Amino-terminated self-assembled monolayers are currently used commonly in both industrial and research-oriented applications. Unfortunately, there is no clear and accepted explanation of the formation (neither the mechanisms nor the conditions) of SAM and/or multilayer on substrate surfaces. In this study, we have selected a well known surface, an hydroxylated Si(001) and investigated formation of SAMs (and or multilayer) of again a widely used precursor molecule, i.e.,N-(3-trimethoxysilylpropyl) diethylenetriamine (TPDA) on these surfaces at different conditions. The dipping time was first parameter investigated in this study. Monolayers were formed in dipping times shorter than 2 h, longer periods resulted multilayer. In the experimental set up we were not able to analyze the multilayer structures. It was not also possible to describe the formation mechanisms. Two alternative pathways, formation of oligomers and then adsorption and reorientation (two-dimensional networking) on the surface is one of the mechanisms that one can propose. The other one is the formation of oligomers and their aggregates in the solution and then their adsorption onto the substrate surface as multilayer. Most probably, both mechanisms are occurring, but which one is contributing more we do not know, we are currently working on designing new experimental strategies to explain this behavior. It was observed that the precursor concentration within the dipping medium does not effect the thickness of the layers, however the changes in the contact angles with the solution concentration was significant and interestingly related to the surface coverage of the substrate. The type of the solvent was found an important parameter to control the monolayer formation. It seems that compatibility of the precursor molecules and solvent is important. If one selects the correct solvent, monolayers (or multilayer) with desired orientation can be reached, however this needs also further studies, which are under-investigation in our group as the extension of this study.
Authors would like to thank Gökçen Birlik Demirel for theoretical calculations. Gökhan Demirel was supported as a post-doctoral fellow by TÜBİTAK. Prof. Erhan Pişkin was supported by Turkish Academy of Sciences as a full member.
- Whitesides GM, Laibinis PE: Langmuir. 1990, 6: 87. COI number [1:CAS:528:DyaK3cXmtlSqug%3D%3D] 10.1021/la00091a013View ArticleGoogle Scholar
- Colorado R, Lee TR: Langmuir. 2003, 19: 3288. COI number [1:CAS:528:DC%2BD3sXit1Sjtr8%3D] 10.1021/la0263763View ArticleGoogle Scholar
- Pemberton JE: Langmuir. 2003, 19: 6422. COI number [1:CAS:528:DC%2BD3sXktl2jt7w%3D] 10.1021/la034147qView ArticleGoogle Scholar
- Burleigh TD, Gu Y, Donahey G, Vida M, Waldeck DH: Corrosion. 2001, 57: 1066. COI number [1:CAS:528:DC%2BD3MXptVGqt7c%3D] 10.5006/1.3281678View ArticleGoogle Scholar
- Jenning GK, Yong TH, Munro JC, Laibinis PE: J. Am. Chem. Soc.. 2003, 125: 2950. COI number [1:CAS:528:DC%2BD3sXhtlSrtbg%3D] 10.1021/ja020233lView ArticleGoogle Scholar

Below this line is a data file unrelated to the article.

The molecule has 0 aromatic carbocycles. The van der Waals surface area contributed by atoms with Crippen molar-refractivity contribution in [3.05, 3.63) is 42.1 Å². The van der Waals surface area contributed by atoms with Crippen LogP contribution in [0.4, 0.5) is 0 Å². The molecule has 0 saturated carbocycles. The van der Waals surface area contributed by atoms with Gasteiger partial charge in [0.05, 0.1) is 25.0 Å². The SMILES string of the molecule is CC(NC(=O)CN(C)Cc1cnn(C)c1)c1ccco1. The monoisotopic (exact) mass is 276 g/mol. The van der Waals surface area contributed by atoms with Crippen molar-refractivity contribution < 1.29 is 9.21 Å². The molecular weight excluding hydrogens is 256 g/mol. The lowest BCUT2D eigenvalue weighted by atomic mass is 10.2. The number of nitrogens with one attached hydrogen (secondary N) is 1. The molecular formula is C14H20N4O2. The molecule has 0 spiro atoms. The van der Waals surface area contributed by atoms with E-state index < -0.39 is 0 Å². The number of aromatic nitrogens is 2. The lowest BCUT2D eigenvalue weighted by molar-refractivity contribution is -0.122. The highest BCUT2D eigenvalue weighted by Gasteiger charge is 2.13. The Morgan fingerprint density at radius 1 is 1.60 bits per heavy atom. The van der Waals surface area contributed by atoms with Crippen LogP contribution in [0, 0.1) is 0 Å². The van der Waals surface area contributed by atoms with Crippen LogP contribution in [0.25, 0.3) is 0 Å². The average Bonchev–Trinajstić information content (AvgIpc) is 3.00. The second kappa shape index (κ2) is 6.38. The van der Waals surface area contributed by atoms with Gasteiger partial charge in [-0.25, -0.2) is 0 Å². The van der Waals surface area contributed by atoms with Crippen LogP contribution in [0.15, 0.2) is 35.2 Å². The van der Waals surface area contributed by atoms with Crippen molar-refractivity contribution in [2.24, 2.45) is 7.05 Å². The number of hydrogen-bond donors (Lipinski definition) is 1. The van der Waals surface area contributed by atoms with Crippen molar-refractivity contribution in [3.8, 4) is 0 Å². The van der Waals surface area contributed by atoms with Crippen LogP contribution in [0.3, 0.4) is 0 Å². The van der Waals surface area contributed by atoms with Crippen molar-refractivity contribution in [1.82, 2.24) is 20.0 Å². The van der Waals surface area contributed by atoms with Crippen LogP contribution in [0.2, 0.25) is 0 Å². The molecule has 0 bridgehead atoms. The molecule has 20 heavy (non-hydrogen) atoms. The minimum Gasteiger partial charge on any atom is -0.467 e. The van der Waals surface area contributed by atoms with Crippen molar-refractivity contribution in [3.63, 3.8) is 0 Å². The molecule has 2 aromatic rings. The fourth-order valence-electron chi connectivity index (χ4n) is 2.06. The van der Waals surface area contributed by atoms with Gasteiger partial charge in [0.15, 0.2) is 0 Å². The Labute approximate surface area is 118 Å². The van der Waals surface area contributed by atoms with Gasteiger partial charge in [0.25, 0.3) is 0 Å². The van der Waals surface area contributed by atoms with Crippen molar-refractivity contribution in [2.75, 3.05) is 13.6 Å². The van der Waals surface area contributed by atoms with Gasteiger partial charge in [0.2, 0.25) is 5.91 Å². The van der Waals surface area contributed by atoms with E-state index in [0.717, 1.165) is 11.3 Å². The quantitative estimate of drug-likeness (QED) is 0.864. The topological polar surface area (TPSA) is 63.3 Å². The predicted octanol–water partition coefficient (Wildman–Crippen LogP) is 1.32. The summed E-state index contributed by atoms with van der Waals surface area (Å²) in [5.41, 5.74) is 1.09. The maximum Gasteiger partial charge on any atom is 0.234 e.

- Houston JE, Kim HI: Acc. Chem. Res.. 2002, 35: 547. COI number [1:CAS:528:DC%2BD38Xjslyjtbc%3D] 10.1021/ar9801144View ArticleGoogle Scholar
- Petrenko VF, Peng S: Can. J. Phys.. 2003, 81: 387. COI number [1:CAS:528:DC%2BD3sXkvV2rtb0%3D] 10.1139/p03-014View ArticleGoogle Scholar
- Ahn HS, Cuong PD, Park S, Kim YW, Lim JC: Wear. 2003, 255: 819. COI number [1:CAS:528:DC%2BD3sXls1Ohsrc%3D] 10.1016/S0043-1648(03)00192-3View ArticleGoogle Scholar
- Nakano M, Ishida T, Numata T, Ando Y, Sasaki S: Jpn. J. Appl. Phys. Part 1. 2003, 42: 4734. COI number [1:CAS:528:DC%2BD3sXmtlyjs7g%3D] 10.1143/JJAP.42.4734View ArticleGoogle Scholar
- Qian L, Tian F, Xiao X: Tribol. Lett.. 2003, 15: 169. COI number [1:CAS:528:DC%2BD3sXls1Oltrk%3D] 10.1023/A:1024868532575View ArticleGoogle Scholar
- Sung IH, Yang JC, Kim DE, Shin BS: Wear. 2003, 255: 808. COI number [1:CAS:528:DC%2BD3sXls1OhsrY%3D] 10.1016/S0043-1648(03)00058-9View ArticleGoogle Scholar
- Yang X, Perry SS: Langmuir. 2003, 19: 6135. COI number [1:CAS:528:DC%2BD3sXkvVOmsrk%3D] 10.1021/la034354qView ArticleGoogle Scholar
- Salomon A, Cahen D, Lindsay S, Tomfohr J, Engelkes VB, Frisbie CD: Adv. Mater.. 2003, 15: 1881. COI number [1:CAS:528:DC%2BD3sXps1emsL4%3D] 10.1002/adma.200306091View ArticleGoogle Scholar
- Ostuni E, Yan L, Whitesides GM: Colloids Surf. B. 1999, 15: 3. COI number [1:CAS:528:DyaK1MXltlCqtb0%3D] 10.1016/S0927-7765(99)00004-1View ArticleGoogle Scholar
- Love JC, Wolfe DB, Chabinyc ML, Paul KE, Whitesides GM: J. Am. Chem. Soc.. 2002, 124: 1576. COI number [1:CAS:528:DC%2BD38Xps1Wgug%3D%3D] 10.1021/ja012569lView ArticleGoogle Scholar
- Love JC, Estroff LA, Kriebel JK, Nuzzo RG, Whitesides GM: Chem. Rev.. 2005, 105: 1103–1170. COI number [1:CAS:528:DC%2BD2MXis1ahsrc%3D] 10.1021/cr0300789View ArticleGoogle Scholar
- G. Demirel, T. Caykara, B. Akaoglu, M. Cakmak, Surf. Sci. Accepted, (2007)Google Scholar
- D.E. Aspness, in ed. by E.D. Palik. Handbook of Optical Constants of Solids, (Academic Pres, Orlando, 1985)Google Scholar
- Tortech L, Mekhalif Z, Delhalle J, Guittard F, Geribaldi S: Thin Solid Films. 2005, 491: 253. COI number [1:CAS:528:DC%2BD2MXhtVeks7nJ] 10.1016/j.tsf.2005.06.090View ArticleGoogle Scholar
- Komeda T, Namba K, Nishioka Y: Appl. Phys. Lett.. 1997, 70: 3398. COI number [1:CAS:528:DyaK2sXksVSmtrg%3D] 10.1063/1.119183View ArticleGoogle Scholar
- G. Demirel, G. Birlik, M. C¸akmak, T. C¸aykara, S¸. Ellialtioglu, Surf. Sci. (in press, 2007)Google Scholar
- Hozumi A, Yokogawa Y, Kameyama T, Sugimura H, Hayashi K, Shirayama H, Takai O: J. Vac. Sci. Technol. A. 2001, 19: 1812. COI number [1:CAS:528:DC%2BD3MXltFCqtL4%3D] 10.1116/1.1336833View ArticleGoogle Scholar
- Sugimura H, Hozumi A, Kameyama T, Takai O: Surf. Interface. Anal.. 2002, 34: 550. COI number [1:CAS:528:DC%2BD38XmvFOitLo%3D] 10.1002/sia.1358View ArticleGoogle Scholar
- Zhang F, Srinivasan MP: Langmuir. 2004, 20: 2309. COI number [1:CAS:528:DC%2BD2cXhtlamsLw%3D] 10.1021/la0354638View ArticleGoogle Scholar
- Kulkarni SA, Mirji SA, Mandale AB, Gupta RP, Vijayamohanan KP: Mater. Lett.. 2005, 59: 3890. COI number [1:CAS:528:DC%2BD2MXhtFSmsrrO] 10.1016/j.matlet.2005.07.026View ArticleGoogle Scholar
- Tillman N, Ulman A, Schildkraut JS, Penner TL: J. Am. Chem. Soc.. 1998, 111: 6136.Google Scholar
- Angst DL, Simmons GW: Langmuir. 1991, 7: 2236. COI number [1:CAS:528:DyaK3MXlvFSntb0%3D] 10.1021/la00058a043View ArticleGoogle Scholar
- Martin OM, Yu L, Mecozzi S: Chem. Commun.. 2005, 39: 4964. COI number [1:CAS:528:DC%2BD2MXhtVKju7zI] 10.1039/b506781bView ArticleGoogle Scholar
- Nie HY, Walzak MJ, McIntyre NS: J. Phys. Chem.B. 2006, 110: 21101. COI number [1:CAS:528:DC%2BD28XhtVShs7nO] 10.1021/jp062811gView ArticleGoogle Scholar